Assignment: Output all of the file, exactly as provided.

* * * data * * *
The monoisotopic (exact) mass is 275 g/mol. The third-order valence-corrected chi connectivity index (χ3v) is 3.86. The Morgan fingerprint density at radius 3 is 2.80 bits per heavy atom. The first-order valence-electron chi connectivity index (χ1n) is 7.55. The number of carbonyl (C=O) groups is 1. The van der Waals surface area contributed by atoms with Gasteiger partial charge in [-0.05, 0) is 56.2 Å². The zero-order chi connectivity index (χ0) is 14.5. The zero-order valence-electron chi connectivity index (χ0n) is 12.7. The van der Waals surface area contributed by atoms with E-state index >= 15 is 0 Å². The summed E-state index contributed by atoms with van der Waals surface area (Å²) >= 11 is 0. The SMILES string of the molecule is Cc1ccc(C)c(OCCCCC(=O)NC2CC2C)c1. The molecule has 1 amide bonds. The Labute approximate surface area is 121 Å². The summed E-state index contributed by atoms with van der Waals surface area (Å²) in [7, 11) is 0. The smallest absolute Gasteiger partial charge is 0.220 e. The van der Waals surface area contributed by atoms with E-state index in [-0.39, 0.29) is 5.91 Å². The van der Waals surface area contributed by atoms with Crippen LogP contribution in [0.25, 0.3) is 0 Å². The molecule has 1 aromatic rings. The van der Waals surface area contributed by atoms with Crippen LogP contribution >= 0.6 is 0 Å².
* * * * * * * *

The monoisotopic (exact) mass is 275 g/mol. The third-order valence-corrected chi connectivity index (χ3v) is 3.86. The Morgan fingerprint density at radius 3 is 2.80 bits per heavy atom. The first-order valence-electron chi connectivity index (χ1n) is 7.55. The number of carbonyl (C=O) groups is 1. The van der Waals surface area contributed by atoms with Gasteiger partial charge in [-0.05, 0) is 56.2 Å². The zero-order chi connectivity index (χ0) is 14.5. The zero-order valence-electron chi connectivity index (χ0n) is 12.7. The van der Waals surface area contributed by atoms with E-state index >= 15 is 0 Å². The summed E-state index contributed by atoms with van der Waals surface area (Å²) >= 11 is 0. The SMILES string of the molecule is Cc1ccc(C)c(OCCCCC(=O)NC2CC2C)c1. The molecule has 1 amide bonds. The Labute approximate surface area is 121 Å². The summed E-state index contributed by atoms with van der Waals surface area (Å²) in [7, 11) is 0. The smallest absolute Gasteiger partial charge is 0.220 e. The van der Waals surface area contributed by atoms with E-state index in [-0.39, 0.29) is 5.91 Å². The van der Waals surface area contributed by atoms with Crippen LogP contribution in [0.25, 0.3) is 0 Å². The molecule has 1 aromatic rings. The van der Waals surface area contributed by atoms with Crippen LogP contribution >= 0.6 is 0 Å².